This article was written by Rod Martenstyn, founder and CEO of OSS Consult Limited. In it, he interviews Rafah Hanna, a consultant who has worked at financial companies including JP Morgan, Thomson Reuters, Bloomberg and the London Stock Exchange Group.
CFD industry appears on the radar
If it wasn’t tough enough in 2018 for executive management and compliance officers of CFD/FX firms to deal with MiFID II obligations as well as ESMA rule changes, there is another area of compliance that is becoming a growing headache for firms – that of market data.
Obtaining pricing on market instruments requires substantive licence agreements to be in place, direct or indirectly, with either the exchange or a firm’s liquidity providers (who themselves should have the prerequisite exchange agreements in place).
If your firm has been contacted in the last 12 months by either the CME, LSE or Deutsche Börse et al, then you will know what I am referring to. If you haven’t been contacted, then the chances are you will.
For years the CFD industry did not appear on the radar of the exchanges, but this is now anything but the case. Heavy fines of seven figures have been issued to CFD/FX firms that have not had the correct exchange agreements in place in order to receive and distribute prices, or to firms that have in some cases interpreted a ‘derived’ price as adding their spread onto a raw price.
To provide you with a flavour for the area of market data compliance, I interviewed Rafah Hanna, an independent market data consultant, on all things market data related.
If you could summarise the term “market data compliance/governance” in a sentence, what would that be?
“Being compliant is expensive, being non-compliant is far more expensive financially and reputationally. Exchanges are now aware of the CFD and spread bet industry and have changed their approach.
Previously, a flat ‘Derived Data Licence Fee’ was enough and pre-audits were not undertaken. This has now changed: exchanges such as the London Stock Exchange Group and Chicago Mercantile Exchange (CME) are undertaking pre-audits to ensure, prior to licensing a firm, that their derived data is not able to be reverse engineered, and the onward distribution of data is appropriately licensed. Many industry firms have failed this test and have been audited as a result.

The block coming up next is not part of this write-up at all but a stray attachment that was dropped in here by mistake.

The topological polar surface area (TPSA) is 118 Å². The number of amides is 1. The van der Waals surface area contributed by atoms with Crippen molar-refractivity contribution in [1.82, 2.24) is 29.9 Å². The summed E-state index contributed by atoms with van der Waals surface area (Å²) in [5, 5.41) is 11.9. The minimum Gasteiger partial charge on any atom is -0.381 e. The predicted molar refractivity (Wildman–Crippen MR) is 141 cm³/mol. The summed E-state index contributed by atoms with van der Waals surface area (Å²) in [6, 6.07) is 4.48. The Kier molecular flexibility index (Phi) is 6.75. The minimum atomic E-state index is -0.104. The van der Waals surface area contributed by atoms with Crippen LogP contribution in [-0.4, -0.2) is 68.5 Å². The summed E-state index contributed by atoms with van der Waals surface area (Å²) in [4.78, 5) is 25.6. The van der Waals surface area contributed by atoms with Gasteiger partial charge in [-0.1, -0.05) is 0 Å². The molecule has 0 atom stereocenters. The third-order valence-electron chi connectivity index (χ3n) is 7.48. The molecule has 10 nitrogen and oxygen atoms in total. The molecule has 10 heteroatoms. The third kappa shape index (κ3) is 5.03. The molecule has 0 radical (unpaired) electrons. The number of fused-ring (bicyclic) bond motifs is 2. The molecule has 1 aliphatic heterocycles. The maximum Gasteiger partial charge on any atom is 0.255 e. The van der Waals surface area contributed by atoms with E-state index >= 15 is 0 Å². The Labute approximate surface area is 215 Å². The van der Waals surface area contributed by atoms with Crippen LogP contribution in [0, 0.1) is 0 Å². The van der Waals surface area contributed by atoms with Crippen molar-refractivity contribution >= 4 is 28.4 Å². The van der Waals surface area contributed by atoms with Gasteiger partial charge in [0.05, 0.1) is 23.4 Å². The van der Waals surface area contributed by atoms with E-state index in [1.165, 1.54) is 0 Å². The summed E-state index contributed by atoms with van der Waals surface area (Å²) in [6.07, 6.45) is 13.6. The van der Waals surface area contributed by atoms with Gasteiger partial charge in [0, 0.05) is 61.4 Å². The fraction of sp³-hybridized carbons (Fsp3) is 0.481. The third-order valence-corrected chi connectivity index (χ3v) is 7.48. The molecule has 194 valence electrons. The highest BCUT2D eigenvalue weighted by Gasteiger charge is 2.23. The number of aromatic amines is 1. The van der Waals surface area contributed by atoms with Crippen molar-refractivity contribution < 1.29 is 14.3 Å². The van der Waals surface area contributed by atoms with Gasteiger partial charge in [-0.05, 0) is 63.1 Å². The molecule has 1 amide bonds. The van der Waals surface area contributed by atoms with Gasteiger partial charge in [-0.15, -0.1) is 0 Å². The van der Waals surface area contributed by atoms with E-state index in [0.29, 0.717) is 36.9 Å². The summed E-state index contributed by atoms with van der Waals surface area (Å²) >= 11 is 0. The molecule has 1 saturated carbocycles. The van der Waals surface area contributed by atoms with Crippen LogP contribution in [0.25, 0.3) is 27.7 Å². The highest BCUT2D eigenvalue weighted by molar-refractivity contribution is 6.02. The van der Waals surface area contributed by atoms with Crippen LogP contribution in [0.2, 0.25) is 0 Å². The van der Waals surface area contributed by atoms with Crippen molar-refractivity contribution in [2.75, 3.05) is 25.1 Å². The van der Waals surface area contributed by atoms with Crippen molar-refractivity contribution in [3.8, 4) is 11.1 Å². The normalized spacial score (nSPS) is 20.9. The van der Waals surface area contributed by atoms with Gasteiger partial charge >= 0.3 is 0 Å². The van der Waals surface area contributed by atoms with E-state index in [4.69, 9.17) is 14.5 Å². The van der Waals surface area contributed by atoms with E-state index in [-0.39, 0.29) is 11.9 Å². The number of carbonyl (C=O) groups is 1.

The risk grows each quarter as more and more exchanges change their policies.”
What common errors have you observed from CFD/FX firms in their market data governance?
“First and foremost is the lack of knowledge as to why market data licences are required, when they are needed, how they are administered, who polices the policies, and how to interpret the policies and apply them to a client’s current and future business objectives. Market data should be treated as an asset but is often perceived as just a cost.
Second, there is the belief, which is inaccurate, that the data is ‘owned – it is not, but is licensed, effectively rented. The client organisation often thinks that it can do whatever it wills with the data, instead of the rights granted in the licence.
Thirdly, onward redistribution, in most cases, on an unlicensed basis, to API clients for example, builds immediate liabilities that increase over time.
Fourth, and this is the case in over 90% of my work, the so-called ‘derived price’ can be reverse engineered to the raw original price. This is a material breach of a licence and results in the imposition of a raw real-time data licence, at a huge cost to the client firm (the difference between a Derived Data Licence Fee and a Raw Data Licence Fee is often 300-400%).
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Finally, companies do not seek help from market data experts until after they have been informed that something is wrong. The single most effective way I have helped clients discover and mitigate market data licensing or usage issues is to conduct an internal audit, and therefore knowing where problems lie provide transparency for decision makers to take on board recommendations and minimise business disruption and financial liabilities.”
What are the heaviest fines you have seen put on CFD/FX firms by exchanges?
“Three market data license audits that I have had first-hand experience of in 2018 have resulted in retrospective liabilities of over £2 million each.